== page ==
h50:s4

so in summary we know Steve:

  • has no shame when it comes to obsessing about Danny
  • was hurt enough about Danny considering retirement without telling him to confront him about it
  • wanted his last words to be an I love you
  • or a promise from Danny to name his restaurant Steve’s because he wants them to always be together even when they’re not
  • has no qualms about comparing their relationship to a marriage

and we know Danny:

  • has trust issues he has discussed with Steve
  • knows Steve well enough to know that if he didn’t tell him about the list he would keep obsessing about it
  • hates the idea of Steve’s last words so much he tried to stop them
  • loves Steve enough to try to say his own last words when death appears imminent
  • accepts that Steve was right to be upset about his potential retirement and apologizes for not discussing it with him

I will fight anyone who doesn’t think that their relationship, though flawed, is healthy and loving

OK, so I wrote a complaint to the BBC. As I’m not from the uK, I wrote a real letter:

BBC Complaints
PO Box 1922
Darlington
DL3 0UR

Hamburg, 29th January 2016

Sherlock Series 4

Dear BBC,

once, you were the beacon of truth and originality. Your shows were groundbreakingly brilliant. As I am a livelong fan of Sherlock Holmes, I was especially delighted by the new adaptation done by Steven Moffat and Mark Gatiss. I followed this series since 2010.

Therefore, can you imagine my shock when I just watched series 4? As I don’t live in the UK, I pre-ordered the DVD and just watched it over the weekend. I loved everything on this series up to The Abominable Bride. But series 4 was not only disappointing, it is, in my honest opinion, pure treachery in regard to Sir Arthur Conan Doyle’s stories. Please, let me explain:

Especially The Final Problem has nothing to do with how a Sherlock Holmes story works and it’s a right affront to say that it was adapted from the works of Conan Doyle. because it wasn’t.

No, this is not about canonical purity (like “Eurus wasn’t in the books!” whining). It’s about the structure of the narrative that makes a Holmes story.

Sherlock Holmes is not a magic wizard - he operates by logic. Therefore, his deductions are comprehensible and reasonable. When he explains them, people can follow through (even saying that it sounds easy when explained). The deductions follow logical rules to determine the truth.

Now, by introducing an omnipotent, superintelligent, crazy and therefore unpredictable previously unknown factor like Eurus into the above equation, who, because she’s mentally ill and a genius, is motivated by inexplicable and irrational impulses, the writers literally threw over the board. It’s not a game anymore, indeed, because this is not the Holmesian game as it has been played for decades. It broke the rules, it revoked the contract the writers had with the audience: that when a Holmes story is adapted, the viewer has a chance to solve the puzzle. The lost sister was never foreshadowed in any episode, not even hinted at, before suddenly taking centre stage in the penultimate episode. That, at least to me, is rather cheap storytelling, even cheating on your audience.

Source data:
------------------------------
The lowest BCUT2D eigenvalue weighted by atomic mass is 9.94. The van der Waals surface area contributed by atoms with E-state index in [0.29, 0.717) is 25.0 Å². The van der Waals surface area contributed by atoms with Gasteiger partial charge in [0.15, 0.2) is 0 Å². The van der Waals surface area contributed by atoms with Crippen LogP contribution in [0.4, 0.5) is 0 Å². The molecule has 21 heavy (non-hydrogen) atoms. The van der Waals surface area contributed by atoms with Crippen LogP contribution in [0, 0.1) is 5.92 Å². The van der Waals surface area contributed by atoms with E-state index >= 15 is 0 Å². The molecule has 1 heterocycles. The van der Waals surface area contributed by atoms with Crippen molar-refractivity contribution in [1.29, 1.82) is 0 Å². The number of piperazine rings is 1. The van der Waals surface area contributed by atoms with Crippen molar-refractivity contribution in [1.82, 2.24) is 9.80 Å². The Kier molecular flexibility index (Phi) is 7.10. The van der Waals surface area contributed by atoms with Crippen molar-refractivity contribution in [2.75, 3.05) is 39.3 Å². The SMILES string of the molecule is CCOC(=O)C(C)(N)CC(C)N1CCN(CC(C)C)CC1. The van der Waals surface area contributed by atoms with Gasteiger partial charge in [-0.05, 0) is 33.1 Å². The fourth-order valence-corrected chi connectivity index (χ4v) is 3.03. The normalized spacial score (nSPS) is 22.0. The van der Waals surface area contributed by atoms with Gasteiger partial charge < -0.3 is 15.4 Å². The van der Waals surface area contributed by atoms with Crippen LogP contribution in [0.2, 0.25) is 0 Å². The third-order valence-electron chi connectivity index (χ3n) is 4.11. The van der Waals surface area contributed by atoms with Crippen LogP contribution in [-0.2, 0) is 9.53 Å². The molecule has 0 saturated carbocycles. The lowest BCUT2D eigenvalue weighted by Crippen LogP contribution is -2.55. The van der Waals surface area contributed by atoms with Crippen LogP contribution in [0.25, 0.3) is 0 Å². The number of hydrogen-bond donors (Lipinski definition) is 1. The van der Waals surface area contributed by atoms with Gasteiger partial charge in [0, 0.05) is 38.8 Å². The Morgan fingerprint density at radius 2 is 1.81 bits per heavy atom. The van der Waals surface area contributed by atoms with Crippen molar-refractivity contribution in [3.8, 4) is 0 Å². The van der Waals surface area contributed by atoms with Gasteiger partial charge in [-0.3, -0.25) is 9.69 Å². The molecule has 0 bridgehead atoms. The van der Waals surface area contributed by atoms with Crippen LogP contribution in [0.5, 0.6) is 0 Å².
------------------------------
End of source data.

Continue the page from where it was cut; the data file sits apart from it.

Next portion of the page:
Because we didn’t have a chance to figure it out. The writers and the director reduced that beautifully crafted, exciting show to a pile of senseless rug pulls just for the sake of it. There is nothing to analyse, no motivation to look into, no making sense of it. And that is not only true for The Final Problem now, because by carelessly interlocking the Eurus factor with previous episodes, Moffat and Gatiss even destroyed the frame of reference I thought they had established.

Another point I want to complain about, that intelocks with Eurus, is the show’s dealing with its female protagonists. They either sacrifice themselves for the male hero(s) (Mary), are reduced to a sobbing, pining mess (Molly), used in a purely sexual way (Irene Adler) or have to be locked away because they are superintelligent and therefore crazy. Whereas Sherlock and Mycroft were shown to control their mental powers and reign them in to make use of them (Mycroft as a government official, Sherlock at least as a freelancer, albeit with a drugs problem), the sister wasn’t able to channel her extraordinary gift. She doesn’t seem to have got any help, but was just locked away. To me, as a female academic, that says that very intelligent women are also easily bound to go off the rocker because they are too emotional (Eurus apparently killed Sherlock’s childhood friend because she was jealous). I find that depiciton of female genius highly problematic.

And please tell me why the show was marketed with the catch phrases „Miss Me?“ - a hint to Moriarty – and „I love you“ or „Sherlock is in love“? Because Moriarty was only shown in a flashback and wasn’t that important after all, because he was only employed by Eurus; and with whom Sherlock might have been in love didn’t register with me. Certainly not with poor Molly Hooper, or Irene Adler (who’s a self-proclaimed lesbian). Was it the sister he didn’t even know he had? Well, you certainly love your siblings, but I hope you are not actually in love with them, as this indicates romantic interest…

In all, I feel rather let down and a bit cheated by Sherlock series 4. Sorry for throwing that at you, but as I said, I truly loved this show once.

Yours sincerely

This is the reply I got:

On the plus side, it’s not the general ‘NO JOHNLOCK’ response - on the down side, they simply say that you can’t please everybody (true), and, as the series is so hugely successful, it doesn’t really matter if a few people had issues with the series…

Yet I do think that the conclusion is the most vital part of a series, especially if the conclusion throws most of the previous series overboard and retcons large parts of its own narrative.

*shrugs* But what can you do?

@op-norbury